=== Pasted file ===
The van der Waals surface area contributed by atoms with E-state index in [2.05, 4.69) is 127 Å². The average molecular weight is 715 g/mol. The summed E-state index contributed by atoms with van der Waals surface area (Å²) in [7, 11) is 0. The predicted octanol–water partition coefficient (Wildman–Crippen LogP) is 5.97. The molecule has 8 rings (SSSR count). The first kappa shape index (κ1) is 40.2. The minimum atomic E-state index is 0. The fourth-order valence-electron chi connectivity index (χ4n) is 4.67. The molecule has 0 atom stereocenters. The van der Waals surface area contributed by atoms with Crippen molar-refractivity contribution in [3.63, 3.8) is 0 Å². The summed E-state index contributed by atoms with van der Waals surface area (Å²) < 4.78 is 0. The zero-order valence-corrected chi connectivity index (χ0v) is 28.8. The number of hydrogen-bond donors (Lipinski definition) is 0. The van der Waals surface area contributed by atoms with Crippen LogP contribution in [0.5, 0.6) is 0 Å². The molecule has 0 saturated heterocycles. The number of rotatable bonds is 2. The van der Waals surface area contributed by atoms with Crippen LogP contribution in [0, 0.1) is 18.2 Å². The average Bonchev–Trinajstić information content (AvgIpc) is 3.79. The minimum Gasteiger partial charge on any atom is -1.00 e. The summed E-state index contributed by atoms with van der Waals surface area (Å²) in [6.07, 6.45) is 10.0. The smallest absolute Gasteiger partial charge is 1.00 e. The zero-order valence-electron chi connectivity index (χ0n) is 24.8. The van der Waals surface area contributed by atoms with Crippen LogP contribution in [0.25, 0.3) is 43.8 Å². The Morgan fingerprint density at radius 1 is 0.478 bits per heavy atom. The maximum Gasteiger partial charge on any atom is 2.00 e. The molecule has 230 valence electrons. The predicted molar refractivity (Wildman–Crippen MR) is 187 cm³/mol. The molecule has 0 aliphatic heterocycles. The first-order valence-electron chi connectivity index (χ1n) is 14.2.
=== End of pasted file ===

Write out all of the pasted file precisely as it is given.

The van der Waals surface area contributed by atoms with E-state index in [2.05, 4.69) is 127 Å². The average molecular weight is 715 g/mol. The summed E-state index contributed by atoms with van der Waals surface area (Å²) in [7, 11) is 0. The predicted octanol–water partition coefficient (Wildman–Crippen LogP) is 5.97. The molecule has 8 rings (SSSR count). The first kappa shape index (κ1) is 40.2. The minimum atomic E-state index is 0. The fourth-order valence-electron chi connectivity index (χ4n) is 4.67. The molecule has 0 atom stereocenters. The van der Waals surface area contributed by atoms with Crippen molar-refractivity contribution in [3.63, 3.8) is 0 Å². The summed E-state index contributed by atoms with van der Waals surface area (Å²) < 4.78 is 0. The zero-order valence-corrected chi connectivity index (χ0v) is 28.8. The number of hydrogen-bond donors (Lipinski definition) is 0. The van der Waals surface area contributed by atoms with Crippen LogP contribution in [0.5, 0.6) is 0 Å². The molecule has 0 saturated heterocycles. The number of rotatable bonds is 2. The van der Waals surface area contributed by atoms with Crippen LogP contribution in [0, 0.1) is 18.2 Å². The average Bonchev–Trinajstić information content (AvgIpc) is 3.79. The minimum Gasteiger partial charge on any atom is -1.00 e. The summed E-state index contributed by atoms with van der Waals surface area (Å²) in [6.07, 6.45) is 10.0. The smallest absolute Gasteiger partial charge is 1.00 e. The zero-order valence-electron chi connectivity index (χ0n) is 24.8. The van der Waals surface area contributed by atoms with Crippen LogP contribution in [0.25, 0.3) is 43.8 Å². The Morgan fingerprint density at radius 1 is 0.478 bits per heavy atom. The maximum Gasteiger partial charge on any atom is 2.00 e. The molecule has 230 valence electrons. The predicted molar refractivity (Wildman–Crippen MR) is 187 cm³/mol. The molecule has 0 aliphatic heterocycles. The first-order valence-electron chi connectivity index (χ1n) is 14.2.